The World Health Organisation is acknowledging the possibility that COVID-19 might be spread in the air under certain conditions — after more than 200 scientists urged the agency to do so.

Also read: Coronavirus | WHO sets up panel to probe its virus response

In an open letter published this week in a journal, two scientists from Australia and the U.S. wrote that studies have shown beyond any reasonable doubt that viruses are released during exhalation, talking and coughing in microdroplets small enough to remain aloft in the air.

The researchers, along with more than 200 others, appealed for national and international authorities, including WHO, to adopt more stringent protective measures.

WHO has long dismissed the possibility that the coronavirus is spread in the air except for certain risky medical procedures, such as when patients are first put on breathing machines.

In a change to its previous thinking, WHO noted on Thursday that studies evaluating COVID-19 outbreaks in restaurants, choir practices and fitness classes suggested the virus might have been spread in the air.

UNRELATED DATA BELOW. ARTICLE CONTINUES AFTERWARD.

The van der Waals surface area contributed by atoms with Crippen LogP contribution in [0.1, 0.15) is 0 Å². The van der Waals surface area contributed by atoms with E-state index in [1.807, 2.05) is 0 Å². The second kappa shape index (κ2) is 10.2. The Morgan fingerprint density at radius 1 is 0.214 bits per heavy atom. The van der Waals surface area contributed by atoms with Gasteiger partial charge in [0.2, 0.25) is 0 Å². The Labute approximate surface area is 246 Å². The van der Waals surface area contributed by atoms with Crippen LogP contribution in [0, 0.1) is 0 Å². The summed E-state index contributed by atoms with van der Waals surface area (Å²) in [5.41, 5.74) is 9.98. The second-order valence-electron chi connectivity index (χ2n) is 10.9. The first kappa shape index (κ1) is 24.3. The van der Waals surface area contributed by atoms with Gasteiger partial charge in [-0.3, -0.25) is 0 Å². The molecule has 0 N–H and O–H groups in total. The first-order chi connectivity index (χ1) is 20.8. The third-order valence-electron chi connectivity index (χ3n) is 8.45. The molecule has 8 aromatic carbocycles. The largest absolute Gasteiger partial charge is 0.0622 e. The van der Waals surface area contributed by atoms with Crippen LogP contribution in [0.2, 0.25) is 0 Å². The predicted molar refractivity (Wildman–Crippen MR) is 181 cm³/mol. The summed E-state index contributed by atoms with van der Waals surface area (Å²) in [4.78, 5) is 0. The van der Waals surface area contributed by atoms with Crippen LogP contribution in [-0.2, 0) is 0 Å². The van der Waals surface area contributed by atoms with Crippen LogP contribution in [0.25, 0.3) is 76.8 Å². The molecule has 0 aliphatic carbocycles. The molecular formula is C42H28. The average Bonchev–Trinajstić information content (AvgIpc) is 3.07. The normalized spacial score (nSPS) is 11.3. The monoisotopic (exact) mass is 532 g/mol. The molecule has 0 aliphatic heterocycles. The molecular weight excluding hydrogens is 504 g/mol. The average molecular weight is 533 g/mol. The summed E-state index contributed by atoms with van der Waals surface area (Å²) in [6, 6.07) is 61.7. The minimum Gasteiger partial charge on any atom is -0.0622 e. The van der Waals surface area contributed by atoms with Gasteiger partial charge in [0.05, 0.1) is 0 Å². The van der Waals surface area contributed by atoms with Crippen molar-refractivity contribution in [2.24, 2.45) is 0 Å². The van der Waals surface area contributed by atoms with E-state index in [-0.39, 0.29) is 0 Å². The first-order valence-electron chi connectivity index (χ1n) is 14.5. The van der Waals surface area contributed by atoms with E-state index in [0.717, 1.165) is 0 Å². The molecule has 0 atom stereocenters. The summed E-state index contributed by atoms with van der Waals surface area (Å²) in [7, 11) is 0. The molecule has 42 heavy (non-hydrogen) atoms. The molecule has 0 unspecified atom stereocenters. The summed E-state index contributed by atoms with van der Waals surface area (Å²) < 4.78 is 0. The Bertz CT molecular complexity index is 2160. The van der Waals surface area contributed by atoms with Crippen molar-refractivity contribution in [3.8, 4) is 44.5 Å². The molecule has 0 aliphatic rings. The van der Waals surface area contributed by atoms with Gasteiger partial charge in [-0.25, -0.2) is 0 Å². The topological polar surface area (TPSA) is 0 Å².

Airborne spread “particularly in specific indoor locations, such as crowded and inadequately ventilated spaces over a prolonged period of time with infected persons cannot be ruled out, WHO said.

Still, officials also pointed out that other modes of transmission — like contaminated surfaces or close contacts between people in such indoor environments — might also have explained the disease’s spread.

WHO’s stance also recognised the importance of people spreading COVID-19 without symptoms, a phenomenon the organisation has long downplayed.

WHO has repeatedly said such transmission is rare” despite a growing consensus among scientists globally that asymptomatic spread likely accounts for a significant amount of transmission.

The agency said that most spread is via droplets from infected people who cough or sneeze, but added that people without symptoms are also capable of transmitting the disease.

The extent of truly asymptomatic infection in the community remains unknown, WHO said.

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